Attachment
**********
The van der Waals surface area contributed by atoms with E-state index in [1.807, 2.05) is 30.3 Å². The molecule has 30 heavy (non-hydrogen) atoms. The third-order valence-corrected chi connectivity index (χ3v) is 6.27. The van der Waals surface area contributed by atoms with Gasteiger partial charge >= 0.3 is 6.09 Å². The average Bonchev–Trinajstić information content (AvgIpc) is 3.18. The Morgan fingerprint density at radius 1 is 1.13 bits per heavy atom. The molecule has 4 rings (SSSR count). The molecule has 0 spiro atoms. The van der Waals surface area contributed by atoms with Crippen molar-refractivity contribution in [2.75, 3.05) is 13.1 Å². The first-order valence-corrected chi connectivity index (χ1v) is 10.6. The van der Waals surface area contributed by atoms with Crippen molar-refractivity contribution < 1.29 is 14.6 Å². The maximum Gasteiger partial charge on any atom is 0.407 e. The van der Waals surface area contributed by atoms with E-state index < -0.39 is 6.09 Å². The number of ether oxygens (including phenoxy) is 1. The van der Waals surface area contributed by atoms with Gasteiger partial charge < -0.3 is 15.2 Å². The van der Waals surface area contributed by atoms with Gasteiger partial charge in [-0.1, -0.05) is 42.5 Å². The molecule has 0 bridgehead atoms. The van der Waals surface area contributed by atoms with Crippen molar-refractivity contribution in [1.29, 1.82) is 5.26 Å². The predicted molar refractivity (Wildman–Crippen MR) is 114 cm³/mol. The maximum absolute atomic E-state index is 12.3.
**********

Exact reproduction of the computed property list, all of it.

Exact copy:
The van der Waals surface area contributed by atoms with E-state index in [1.807, 2.05) is 30.3 Å². The molecule has 30 heavy (non-hydrogen) atoms. The third-order valence-corrected chi connectivity index (χ3v) is 6.27. The van der Waals surface area contributed by atoms with Gasteiger partial charge >= 0.3 is 6.09 Å². The average Bonchev–Trinajstić information content (AvgIpc) is 3.18. The Morgan fingerprint density at radius 1 is 1.13 bits per heavy atom. The molecule has 4 rings (SSSR count). The molecule has 0 spiro atoms. The van der Waals surface area contributed by atoms with Crippen molar-refractivity contribution in [2.75, 3.05) is 13.1 Å². The first-order valence-corrected chi connectivity index (χ1v) is 10.6. The van der Waals surface area contributed by atoms with Crippen molar-refractivity contribution < 1.29 is 14.6 Å². The maximum Gasteiger partial charge on any atom is 0.407 e. The van der Waals surface area contributed by atoms with E-state index < -0.39 is 6.09 Å². The number of ether oxygens (including phenoxy) is 1. The van der Waals surface area contributed by atoms with Gasteiger partial charge < -0.3 is 15.2 Å². The van der Waals surface area contributed by atoms with Gasteiger partial charge in [-0.1, -0.05) is 42.5 Å². The molecule has 0 bridgehead atoms. The van der Waals surface area contributed by atoms with Crippen molar-refractivity contribution in [1.29, 1.82) is 5.26 Å². The predicted molar refractivity (Wildman–Crippen MR) is 114 cm³/mol. The maximum absolute atomic E-state index is 12.3.